On cars, old, new and future; science & technology; vintage airplanes, computer flight simulation of them; Sherlockiana; our English language; travel; and other stuff
LATELY, RESEARCHING one thing and another, I’ve been enjoying Google Translate. This online tool supports 90 languages as either input source or translated target. Google Translate says that during 2013 it served 200 million people daily.
I’ve used Google Translate with my meager français, even less secure 日本語 and italiano, and utter paucity of Lietuvos, русский and ייִדיש שפּראַך. The slickness of Google Translate in these applications got me interested in how it works. And this led me to several tidbits.
Intriguing Google Translate lore is contained in “The Robots Are Coming,” by John Lanchester, in the March 5, 2015 issue of London Review of Books. As Lanchester describes, Google Translate “hoovered up [Brit for vacuumed] gigantic quantities of parallel texts into its database.” It is, in a sense, a mountain of Rosetta Stones, a means of translating one language to another by having recognized renderings in both.
For example, the United Nations has six official languages (Arabic, Chinese, English, French, Russian and Spanish). The European Union has a rule that all member languages have parity. In general, official documents of each are translated by conventional means into all the necessary languages. From these databases, Google Translate’s proprietary software uses statistical means to choose which target rendering best matches a source statement.
This approach is known as SMT, Statistical Machine Translation, as opposed to earlier rule-based counterparts (which are still in use). Rule-based systems stress linguistics, identifying object/verb/subject patterns, for example, and using these to translate from source to target.
SMT profits from a mass of languages already in machine-readable format, what’s called a “corpus” in the trade. Unlike rule-based software, SMT software needn’t be designed for any particular pair of languages.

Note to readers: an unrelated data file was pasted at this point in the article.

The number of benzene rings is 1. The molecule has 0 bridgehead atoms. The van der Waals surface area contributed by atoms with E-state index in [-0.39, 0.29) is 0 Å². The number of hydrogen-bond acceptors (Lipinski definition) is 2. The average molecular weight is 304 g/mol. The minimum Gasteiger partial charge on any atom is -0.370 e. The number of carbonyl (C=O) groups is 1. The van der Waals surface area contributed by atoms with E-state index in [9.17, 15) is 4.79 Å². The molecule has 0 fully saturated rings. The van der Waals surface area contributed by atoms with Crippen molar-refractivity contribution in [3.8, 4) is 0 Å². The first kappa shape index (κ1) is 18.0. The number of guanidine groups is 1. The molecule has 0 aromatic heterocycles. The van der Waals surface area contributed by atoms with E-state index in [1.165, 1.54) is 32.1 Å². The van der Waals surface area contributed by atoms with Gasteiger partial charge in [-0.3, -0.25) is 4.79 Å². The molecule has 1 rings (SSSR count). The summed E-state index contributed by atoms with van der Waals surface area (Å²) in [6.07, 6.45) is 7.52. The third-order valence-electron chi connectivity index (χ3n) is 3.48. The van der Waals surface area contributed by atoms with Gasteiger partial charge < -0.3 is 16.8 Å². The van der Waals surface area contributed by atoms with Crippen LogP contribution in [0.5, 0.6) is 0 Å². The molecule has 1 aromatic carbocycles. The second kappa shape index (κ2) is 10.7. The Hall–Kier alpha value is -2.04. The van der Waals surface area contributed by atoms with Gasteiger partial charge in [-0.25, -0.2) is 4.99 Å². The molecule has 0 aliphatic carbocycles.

There are still quirks, however. For instance, with some language pairs, it’s more efficient for Google Translate to function through an intermediate one, often using English as a bridge between source and target. Also, some languages use other bridges to English. For instance, a Google Translate rendering of Catalan to English, or vice versa, uses Spanish in between. Haitian Creole uses French; Ukrainian uses Russian.
In any translation, a phrase-by-phrase strategy can be misleading. As an example, a British football story citing “The coach of Manchester United states that it should be a hot match” offers two translational red herrings.
A word-by-word strategy has its pitfalls as well. There’s the (likely apocryphal) story of an American Embassy official in Moscow who received a message sent from the U.S. in English, then translated into Russian by the host country, then rendered back into English at the embassy. It read, alarmingly, “Your son hanged for juvenile crimes.”
The original, detailing college highjinks back in the U.S., read, “Your son suspended for minor offenses.”
Even with correct rendering, there’s the ambiguity of languages. Wife Dottie and I have a personal one-liner, looking intently at the other and saying, “I don’t deserve you.”
Now what’s that supposed to mean?
Gender complications arise in translation too. Contrasted with many languages, English is relatively free of gender-specific grammar. This can be to its detriment.
Mozart’s opera Cosi fan tutte, for example, is literally “Thus do they all.” However, the Italian tutte is the feminine plural, and a more accurate rendering is “Thus do all women.”
In fact, the opera’s theme concerns two guys wagering whether their respective girlfriends are true to them. (Spoiler alert: They aren’t completely, but it ends happily.) A spirited rendering of the title might be All Gals Are Like That.
Google Translate ran into a similar problem with gender-sensitive languages. For instance, assigning gender in translations of “I drive” and “I cook” from English to Hebrew, the software arbitrarily chose the masculine verb for the former rendering and feminine for the latter. After objections, it sidestepped the issue by selecting the masculine verb form throughout. (“I dance a plié in my tutu” must look odd indeed.)
As a final tidbit, German computer scientist Franz Och was Distinguished Research Scientist at Google and the chief architect of Google Translate. He’s now Chief Data Scientist at Human Longevity, Inc, in San Diego, California. In addition to his native German, Och speaks English and some Italian. And a whole lot of computerese. ds
© Dennis Simanaitis, SimanatisSays.com, 2015